The 91st Academy Awards sprung many surprises, and the top award saw no different.
Roma, the Spanish-language Netflix drama from Alfonso Cuarón, was widely expected to take home the Best Picture prize yet Green Book upset the odds to triumph.
It has proved to be an unpopular win, with 1960s-set road-trip being a source of great controversy throughout awards season.
We run you through the main issues, and whether we think they’re justified.
- How to watch Roma – The film with 10 OSCAR nominations!
- Green Book Review: a charming road-trip through the deep south
- Green Book springs surprise to beat Roma at Oscars
— Green Book (@greenbookmovie) February 25, 2019
Green Book: Liberties with Fact
A constant issue has been how much of the story portrayed in Green Book is actually true, resulting in a back-and-forth between the producers and the family of Dr Donald Shirley.
The film depicts the relationship between Donald (Mahershala Ali), an African-American musician, and Tony “Lip” Vallelonga (Viggo Mortensen), an Italian-American who is tasked with driving the pianist through the Deep South for a concert tour.
Relatives of Donald say the film exaggerates the extent of this relationship, making it seem like a close friendship when it was more of an acquaintance. The producers and writers of the film point to Donald’s own version of the event, using interviews with the man to craft the narrative.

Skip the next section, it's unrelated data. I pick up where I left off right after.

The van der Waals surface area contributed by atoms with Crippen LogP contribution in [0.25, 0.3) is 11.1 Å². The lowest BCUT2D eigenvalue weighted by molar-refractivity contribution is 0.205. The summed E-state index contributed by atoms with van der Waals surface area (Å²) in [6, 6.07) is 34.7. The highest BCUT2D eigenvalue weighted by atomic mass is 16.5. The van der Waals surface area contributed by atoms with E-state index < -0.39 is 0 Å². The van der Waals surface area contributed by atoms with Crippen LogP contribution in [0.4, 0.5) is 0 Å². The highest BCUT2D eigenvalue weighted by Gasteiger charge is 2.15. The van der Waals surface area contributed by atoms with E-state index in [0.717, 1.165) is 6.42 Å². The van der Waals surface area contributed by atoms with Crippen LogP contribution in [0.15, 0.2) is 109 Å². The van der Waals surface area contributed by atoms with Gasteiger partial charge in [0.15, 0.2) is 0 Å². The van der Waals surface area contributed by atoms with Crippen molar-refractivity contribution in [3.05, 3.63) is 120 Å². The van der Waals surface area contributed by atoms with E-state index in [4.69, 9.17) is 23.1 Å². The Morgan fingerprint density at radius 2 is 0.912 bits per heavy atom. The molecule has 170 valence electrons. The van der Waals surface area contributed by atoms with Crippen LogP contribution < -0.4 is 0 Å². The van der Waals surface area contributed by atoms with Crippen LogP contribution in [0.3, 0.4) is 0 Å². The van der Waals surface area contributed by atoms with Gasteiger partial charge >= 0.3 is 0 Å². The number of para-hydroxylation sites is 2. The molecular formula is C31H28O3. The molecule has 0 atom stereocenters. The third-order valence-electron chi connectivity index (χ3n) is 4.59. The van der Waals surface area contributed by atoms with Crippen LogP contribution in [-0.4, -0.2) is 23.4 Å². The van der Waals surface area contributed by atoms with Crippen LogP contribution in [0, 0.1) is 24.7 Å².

Green Book: White Saviour Narrative
The main critique of Green Book is that it simplifies race relations, telling the story from the perspective of the white character.
From this, Green Book has been accused of utilising the ‘white saviour narrative’, with Tony learning more about himself in the presence of Donald.
See the movie everyone is talking about before the big night. Nominated for 5 Academy Awards® including Best Picture. Watch #GreenBookMovie now on iTunes https://t.co/mdoe1hHsSG pic.twitter.com/XaS3J13Thc
— Green Book (@greenbookmovie) February 21, 2019
Green Book: Crew Conduct
If the film’s themes and production didn’t court enough controversy, then the conduct of its crew certainly did. Lead actor Viggo Mortensen came under fire for using a racial term during a Q+A, whilst director Peter Farrelly has been accused of misconduct multiple times.
The biggest cause for concern was the behaviour of Nick Vallelonga, the son of lead character Tony, with the writer of the film caught in a scandal regarding some unsavoury posts on Twitter.
— Green Book (@greenbookmovie) February 23, 2019
Is the Criticism of Green Book Justified?
Despite the numerous obstacles, the film managed to take the Best Picture prize, with this success being founded on the breezy tone, brilliant performances and humorous screenplay.
Though the film is undeniably simple, this works in its favour, with the inclusive message being something to cherish rather than condemn. The ‘white saviour narrative’ criticism is largely unfounded, with the two lead characters helping each other equally – there is no imbalance here.
Nick’s tweets are certainly concerning, but they can be viewed separately from the film; the conflict of interest between his posts and the message of the film merely paints him as being disingenuous if anything, but it doesn’t change the fact that Green Book is a likeable film.
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